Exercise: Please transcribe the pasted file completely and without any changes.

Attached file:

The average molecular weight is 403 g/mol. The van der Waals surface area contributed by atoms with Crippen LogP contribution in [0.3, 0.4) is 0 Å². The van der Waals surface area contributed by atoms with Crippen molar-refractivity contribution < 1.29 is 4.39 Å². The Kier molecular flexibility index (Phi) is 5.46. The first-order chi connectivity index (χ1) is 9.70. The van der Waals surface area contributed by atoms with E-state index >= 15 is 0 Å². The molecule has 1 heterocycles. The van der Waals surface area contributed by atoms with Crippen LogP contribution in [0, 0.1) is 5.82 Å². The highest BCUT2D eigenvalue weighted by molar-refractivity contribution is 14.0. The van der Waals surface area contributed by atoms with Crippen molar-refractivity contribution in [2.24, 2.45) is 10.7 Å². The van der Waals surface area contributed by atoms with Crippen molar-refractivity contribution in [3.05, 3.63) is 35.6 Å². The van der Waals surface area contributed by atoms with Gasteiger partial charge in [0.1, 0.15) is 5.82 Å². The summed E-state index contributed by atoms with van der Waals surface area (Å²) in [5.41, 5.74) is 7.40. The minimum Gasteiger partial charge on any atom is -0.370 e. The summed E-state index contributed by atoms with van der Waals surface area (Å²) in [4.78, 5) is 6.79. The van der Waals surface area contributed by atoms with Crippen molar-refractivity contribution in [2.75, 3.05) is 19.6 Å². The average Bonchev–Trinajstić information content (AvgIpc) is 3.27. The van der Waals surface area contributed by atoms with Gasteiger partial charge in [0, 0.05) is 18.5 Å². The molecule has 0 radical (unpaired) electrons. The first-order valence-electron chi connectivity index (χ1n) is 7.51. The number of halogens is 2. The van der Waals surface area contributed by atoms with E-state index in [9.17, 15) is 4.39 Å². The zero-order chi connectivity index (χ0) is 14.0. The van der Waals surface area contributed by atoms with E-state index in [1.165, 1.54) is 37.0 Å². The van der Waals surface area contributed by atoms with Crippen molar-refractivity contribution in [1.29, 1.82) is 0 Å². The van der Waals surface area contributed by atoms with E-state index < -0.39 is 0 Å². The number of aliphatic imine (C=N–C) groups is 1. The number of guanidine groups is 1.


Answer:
The average molecular weight is 403 g/mol. The van der Waals surface area contributed by atoms with Crippen LogP contribution in [0.3, 0.4) is 0 Å². The van der Waals surface area contributed by atoms with Crippen molar-refractivity contribution < 1.29 is 4.39 Å². The Kier molecular flexibility index (Phi) is 5.46. The first-order chi connectivity index (χ1) is 9.70. The van der Waals surface area contributed by atoms with E-state index >= 15 is 0 Å². The molecule has 1 heterocycles. The van der Waals surface area contributed by atoms with Crippen LogP contribution in [0, 0.1) is 5.82 Å². The highest BCUT2D eigenvalue weighted by molar-refractivity contribution is 14.0. The van der Waals surface area contributed by atoms with Crippen molar-refractivity contribution in [2.24, 2.45) is 10.7 Å². The van der Waals surface area contributed by atoms with Crippen molar-refractivity contribution in [3.05, 3.63) is 35.6 Å². The van der Waals surface area contributed by atoms with Gasteiger partial charge in [0.1, 0.15) is 5.82 Å². The summed E-state index contributed by atoms with van der Waals surface area (Å²) in [5.41, 5.74) is 7.40. The minimum Gasteiger partial charge on any atom is -0.370 e. The summed E-state index contributed by atoms with van der Waals surface area (Å²) in [4.78, 5) is 6.79. The van der Waals surface area contributed by atoms with Crippen molar-refractivity contribution in [2.75, 3.05) is 19.6 Å². The average Bonchev–Trinajstić information content (AvgIpc) is 3.27. The van der Waals surface area contributed by atoms with Gasteiger partial charge in [0, 0.05) is 18.5 Å². The molecule has 0 radical (unpaired) electrons. The first-order valence-electron chi connectivity index (χ1n) is 7.51. The number of halogens is 2. The van der Waals surface area contributed by atoms with E-state index in [9.17, 15) is 4.39 Å². The zero-order chi connectivity index (χ0) is 14.0. The van der Waals surface area contributed by atoms with E-state index in [1.165, 1.54) is 37.0 Å². The van der Waals surface area contributed by atoms with Crippen molar-refractivity contribution in [1.29, 1.82) is 0 Å². The van der Waals surface area contributed by atoms with E-state index < -0.39 is 0 Å². The number of aliphatic imine (C=N–C) groups is 1. The number of guanidine groups is 1.